Detroit Planning to Fight Bankruptcy by Dumping City Employees into Obamacare

“That’s going to be a huge cost for the United States government, and it’s mandatory spending.”


Obamacare and Detroit. Two horrible disasters who came together at last.

When America goes bankrupt, where will we dump our Federal employees? UNCare? GloboMed? But you can see some of the forward-thinking that got Detroit where it is today.

And unions have one more reason to feel good about supporting Obamacare, which will now become an excuse for dumping public employees.

As Detroit enters the federal bankruptcy process, the city is proposing a controversial plan for paring some of the $5.7 billion it owes in retiree health costs: pushing many of those too young to qualify for Medicare out of city-run coverage and into the new insurance markets that will soon be operating under the Obama health care law.

Officials say the plan would be part of a broader effort to save Detroit tens of millions of dollars in health costs each year, a major element in a restructuring package that must be approved by a bankruptcy judge. It is being watched closely by municipal leaders around the nation, many of whom complain of mounting, unsustainable prices for the health care promised to retired city workers.

Similar proposals that could shift public sector retirees into the new insurance markets, called exchanges, are already being planned or contemplated in places like Chicago; Sheboygan County, Wis.; and Stockton, Calif. While large employers that eliminate health benefits for full-time workers can be penalized under the health care law, retirees are a different matter.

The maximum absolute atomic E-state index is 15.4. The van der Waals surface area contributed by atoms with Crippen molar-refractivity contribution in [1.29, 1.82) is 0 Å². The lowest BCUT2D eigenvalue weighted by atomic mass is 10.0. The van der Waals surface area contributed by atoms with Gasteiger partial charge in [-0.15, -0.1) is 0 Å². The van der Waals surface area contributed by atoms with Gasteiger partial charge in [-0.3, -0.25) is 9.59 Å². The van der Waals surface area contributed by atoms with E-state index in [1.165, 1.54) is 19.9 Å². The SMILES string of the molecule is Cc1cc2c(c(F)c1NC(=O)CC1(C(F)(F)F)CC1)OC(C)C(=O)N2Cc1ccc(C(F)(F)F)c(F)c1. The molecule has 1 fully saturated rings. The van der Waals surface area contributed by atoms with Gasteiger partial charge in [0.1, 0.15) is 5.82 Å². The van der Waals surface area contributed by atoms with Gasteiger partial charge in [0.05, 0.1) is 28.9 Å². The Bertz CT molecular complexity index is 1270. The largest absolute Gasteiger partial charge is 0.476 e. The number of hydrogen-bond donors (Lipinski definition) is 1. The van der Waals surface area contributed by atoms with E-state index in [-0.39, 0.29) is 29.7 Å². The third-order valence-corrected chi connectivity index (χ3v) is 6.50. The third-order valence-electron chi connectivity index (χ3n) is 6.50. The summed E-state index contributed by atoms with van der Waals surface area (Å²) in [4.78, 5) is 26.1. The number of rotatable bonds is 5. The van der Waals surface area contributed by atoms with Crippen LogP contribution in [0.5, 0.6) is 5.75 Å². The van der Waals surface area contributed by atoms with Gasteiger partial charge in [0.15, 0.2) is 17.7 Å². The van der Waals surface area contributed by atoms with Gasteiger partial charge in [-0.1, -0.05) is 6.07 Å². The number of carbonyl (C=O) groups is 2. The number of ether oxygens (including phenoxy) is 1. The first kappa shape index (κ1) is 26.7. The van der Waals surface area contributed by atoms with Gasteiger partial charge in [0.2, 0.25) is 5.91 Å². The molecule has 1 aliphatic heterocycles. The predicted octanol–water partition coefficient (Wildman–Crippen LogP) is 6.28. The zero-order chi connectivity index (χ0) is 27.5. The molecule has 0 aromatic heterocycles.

There's a moral to this story. It involves the homicide of a golden goose. Also a scorpion crossing a river.

“The Affordable Care Act does change the possibilities here dramatically,” said Neil Bomberg, a program director at the National League of Cities. “It offers a very high-quality, potentially very affordable way to get people into health care without the burden falling back onto the city and town.”

No, it offers a potential way to dump people whose health care they are obligated to cover but can't afford to do so anymore.

But if large numbers of localities follow that course, it could amount to a significant cost shift to the federal government. Authors of the health care law expected at least some shifting of retirees into the new insurance exchanges, said Timothy S. Jost, a law professor at Washington and Lee University who closely follows the law. “But if a lot of them do, especially big state and local programs,” he said, “that’s going to be a huge cost for the United States government, and it’s mandatory spending.”

Wait. So does this mean passing a giant bill that wasn't properly thought out could have terrible consequences? Nah.

And if worst comes to worst, America can just declare bankruptcy and try to put all those IRS employees onto the UN health care plan.

That's bound to work. Right?